Now more vaccine will be regularly available for everyone in the European Union / People's concerns taken seriously / Safety important as well as speed

 

On Wednesday this week, the EPP the European Parliament will hold a video conference on vaccination, research and health in the European Union. Anyone interested can participate at the link https://epp.group/EPP4Health from 2.45 pm. The conference will be attended by BioNTech founder Ugur Sahin, the head of the American partner company Pfizer Albert Bourla, the CEO of the second major German vaccine manufacturer CureVac Franz-Werner Haas and Tal Zaks from the American company Moderna. In addition, the Research and Health Commissioners of the European Union, as well as Peter Liese as health policy spokesman of the EPPgroup.

Liese explained that it will become clear at the conference that the European Union will now make more vaccine available to citizens on a regular basis, in principle every week. "Today, the second approved vaccine, namely the one from the company Moderna, is available in Europe. Since last week, it has been officially approved to take six doses instead of five from a Biontech vaccine ampoule. This vaccine, which has already been used for vaccination since 27 December, will be available in ever greater quantities." Despite difficulties, Liese also relies on the vaccine of the British-Swedish manufacturer AstraZeneca as they will submit a request for a conditional marketing authorization in the EU on Thursday. "AstraZeneca did make a mistake in the clinical trials, but fortunately the clinical trials are continuing and there may now be better information about effect and side effect, so that the European Medicines Agency can still approve the vaccine in January," said the doctor and MEP.

"The most important question for the next few weeks is how we deal with the increasingly widespread variant of the coronavirus from England. Apparently, this variant is actually much more contagious than the original virus. The development in Ireland is particularly shocking. While Ireland, through very intelligent measures against the coronavirus, was at a very low level of new infections at the beginning of December, the number of new infections is now exploding, apparently more than at any other place in the world since the beginning of the pandemic. There are two reasons for this: not only did Ireland relax the lockdown on 1 December, not only from the highest level 5 to the second highest level 4, but directly to the third highest level 3. For example, gyms and restaurants were reopened. And secondly, the mutated virus from England has obviously spread in Ireland just at this time. We therefore need to be very vigilant now. I urgently plead for much stronger controls on entries from the UK and Ireland. The rapid tests are not reliable enough to even begin to identify those infected on the return journey. And secondly, regrettably, we need to think about even stronger measures other European countries. I am in favour of a compulsory home office whenever possible and a strict regulation that buses and trains may only be occupied 25% of the time, i.e. only every fourth seat, as well as a regulation that encourages people to meet outside rather than indoors. If we are not careful now, we are actually threatened with a total lockdown, as is currently happening in London and Ireland. It is very important that BioNTech's vaccine is also effective against the new virus variant. Curevac has already adjusted its planning so that the vaccine is also specifically effective against the new variant. But the decisive factor is that no country in the world can do without the necessary measures such as mask, distance and ventilation at the moment by vaccination," says Liese.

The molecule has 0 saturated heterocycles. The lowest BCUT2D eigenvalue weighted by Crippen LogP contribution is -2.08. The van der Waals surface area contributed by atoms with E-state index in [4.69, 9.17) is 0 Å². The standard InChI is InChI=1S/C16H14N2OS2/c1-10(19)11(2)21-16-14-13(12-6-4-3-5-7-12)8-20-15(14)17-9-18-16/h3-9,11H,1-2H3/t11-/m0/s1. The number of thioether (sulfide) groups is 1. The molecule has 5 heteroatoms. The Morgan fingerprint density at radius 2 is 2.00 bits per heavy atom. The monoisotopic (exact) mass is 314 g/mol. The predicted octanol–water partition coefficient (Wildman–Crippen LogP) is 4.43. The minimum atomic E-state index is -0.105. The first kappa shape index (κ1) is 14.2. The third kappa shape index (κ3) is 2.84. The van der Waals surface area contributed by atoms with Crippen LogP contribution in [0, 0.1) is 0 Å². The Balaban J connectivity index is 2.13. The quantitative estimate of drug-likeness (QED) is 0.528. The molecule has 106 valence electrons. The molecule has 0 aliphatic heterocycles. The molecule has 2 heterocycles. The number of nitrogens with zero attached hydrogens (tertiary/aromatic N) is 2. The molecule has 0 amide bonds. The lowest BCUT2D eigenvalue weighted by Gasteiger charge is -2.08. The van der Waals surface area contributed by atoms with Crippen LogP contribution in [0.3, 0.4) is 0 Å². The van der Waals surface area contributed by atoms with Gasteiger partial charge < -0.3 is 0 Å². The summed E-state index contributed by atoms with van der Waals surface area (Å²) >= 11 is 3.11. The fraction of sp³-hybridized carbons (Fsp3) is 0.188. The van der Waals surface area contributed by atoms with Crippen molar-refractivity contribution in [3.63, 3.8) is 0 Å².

Liese emphasises that as soon as more vaccine is available, the question of how many people want to be vaccinated at all and how safe the vaccine is will come to the fore. "There are abstruse conspiracy theories and the convinced opponents of vaccination will probably not be convinced to get vaccinated, no matter how good the arguments. But there is a large part of the population that is sceptical and can be convinced by good regulation and good arguments. Therefore, it is right that all vaccine applications in the European Union are carefully examined, more carefully than in Great Britain, for example, and that the European Union has also placed great emphasis on the fact that all manufacturers are liable for their own mistakes. Although mRNA technology is new and no vaccine based on it has ever been licensed anywhere in the world until the BioNTech vaccine, there have been human clinical trials for many years without the side effects feared by sceptics. The reason that no vaccine was yet on the market was, for example, that the research goal in most cases was to fight cancer, and it is simply much more difficult to fight cancer with a vaccine than a virus. For another thing, some of the viral diseases that people wanted to fight with mRNA technology have disappeared on their own, such as the Zika virus in South America, and of course nobody invests in a vaccine for a disease that no longer exists. It has been carefully tested for many years and thousands of people who have received this vaccine in clinical trials have not suffered serious side effects. Therefore, while one has to be cautious, one should not believe abstruse conspiracy theories," Liese concluded.

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